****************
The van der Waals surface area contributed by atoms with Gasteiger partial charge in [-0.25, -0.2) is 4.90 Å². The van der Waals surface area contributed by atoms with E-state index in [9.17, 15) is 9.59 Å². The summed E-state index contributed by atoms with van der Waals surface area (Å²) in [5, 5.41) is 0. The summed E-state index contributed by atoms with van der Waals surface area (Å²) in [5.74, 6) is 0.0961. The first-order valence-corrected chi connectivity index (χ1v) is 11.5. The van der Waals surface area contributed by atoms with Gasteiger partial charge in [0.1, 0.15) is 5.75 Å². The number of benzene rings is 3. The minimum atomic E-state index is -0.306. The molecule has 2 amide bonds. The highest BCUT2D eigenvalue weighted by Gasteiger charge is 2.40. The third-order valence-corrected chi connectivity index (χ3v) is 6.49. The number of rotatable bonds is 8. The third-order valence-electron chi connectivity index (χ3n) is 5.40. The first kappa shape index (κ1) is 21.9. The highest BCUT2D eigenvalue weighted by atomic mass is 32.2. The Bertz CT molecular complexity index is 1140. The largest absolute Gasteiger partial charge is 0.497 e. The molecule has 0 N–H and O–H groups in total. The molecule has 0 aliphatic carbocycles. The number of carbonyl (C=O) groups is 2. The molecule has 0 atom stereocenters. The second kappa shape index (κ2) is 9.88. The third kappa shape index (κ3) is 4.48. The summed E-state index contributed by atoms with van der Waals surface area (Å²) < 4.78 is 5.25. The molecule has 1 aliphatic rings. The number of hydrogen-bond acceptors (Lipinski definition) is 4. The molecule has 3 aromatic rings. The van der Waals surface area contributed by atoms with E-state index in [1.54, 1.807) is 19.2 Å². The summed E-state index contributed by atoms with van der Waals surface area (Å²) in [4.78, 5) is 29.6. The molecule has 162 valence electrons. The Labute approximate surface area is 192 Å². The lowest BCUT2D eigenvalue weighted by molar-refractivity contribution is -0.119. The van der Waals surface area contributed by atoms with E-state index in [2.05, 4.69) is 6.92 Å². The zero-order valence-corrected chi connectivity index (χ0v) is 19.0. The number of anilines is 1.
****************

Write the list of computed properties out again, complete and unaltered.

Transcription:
The van der Waals surface area contributed by atoms with Gasteiger partial charge in [-0.25, -0.2) is 4.90 Å². The van der Waals surface area contributed by atoms with E-state index in [9.17, 15) is 9.59 Å². The summed E-state index contributed by atoms with van der Waals surface area (Å²) in [5, 5.41) is 0. The summed E-state index contributed by atoms with van der Waals surface area (Å²) in [5.74, 6) is 0.0961. The first-order valence-corrected chi connectivity index (χ1v) is 11.5. The van der Waals surface area contributed by atoms with Gasteiger partial charge in [0.1, 0.15) is 5.75 Å². The number of benzene rings is 3. The minimum atomic E-state index is -0.306. The molecule has 2 amide bonds. The highest BCUT2D eigenvalue weighted by Gasteiger charge is 2.40. The third-order valence-corrected chi connectivity index (χ3v) is 6.49. The number of rotatable bonds is 8. The third-order valence-electron chi connectivity index (χ3n) is 5.40. The first kappa shape index (κ1) is 21.9. The highest BCUT2D eigenvalue weighted by atomic mass is 32.2. The Bertz CT molecular complexity index is 1140. The largest absolute Gasteiger partial charge is 0.497 e. The molecule has 0 N–H and O–H groups in total. The molecule has 0 aliphatic carbocycles. The number of carbonyl (C=O) groups is 2. The molecule has 0 atom stereocenters. The second kappa shape index (κ2) is 9.88. The third kappa shape index (κ3) is 4.48. The summed E-state index contributed by atoms with van der Waals surface area (Å²) < 4.78 is 5.25. The molecule has 1 aliphatic rings. The number of hydrogen-bond acceptors (Lipinski definition) is 4. The molecule has 3 aromatic rings. The van der Waals surface area contributed by atoms with E-state index in [1.54, 1.807) is 19.2 Å². The summed E-state index contributed by atoms with van der Waals surface area (Å²) in [4.78, 5) is 29.6. The molecule has 162 valence electrons. The Labute approximate surface area is 192 Å². The lowest BCUT2D eigenvalue weighted by molar-refractivity contribution is -0.119. The van der Waals surface area contributed by atoms with E-state index in [2.05, 4.69) is 6.92 Å². The zero-order valence-corrected chi connectivity index (χ0v) is 19.0. The number of anilines is 1.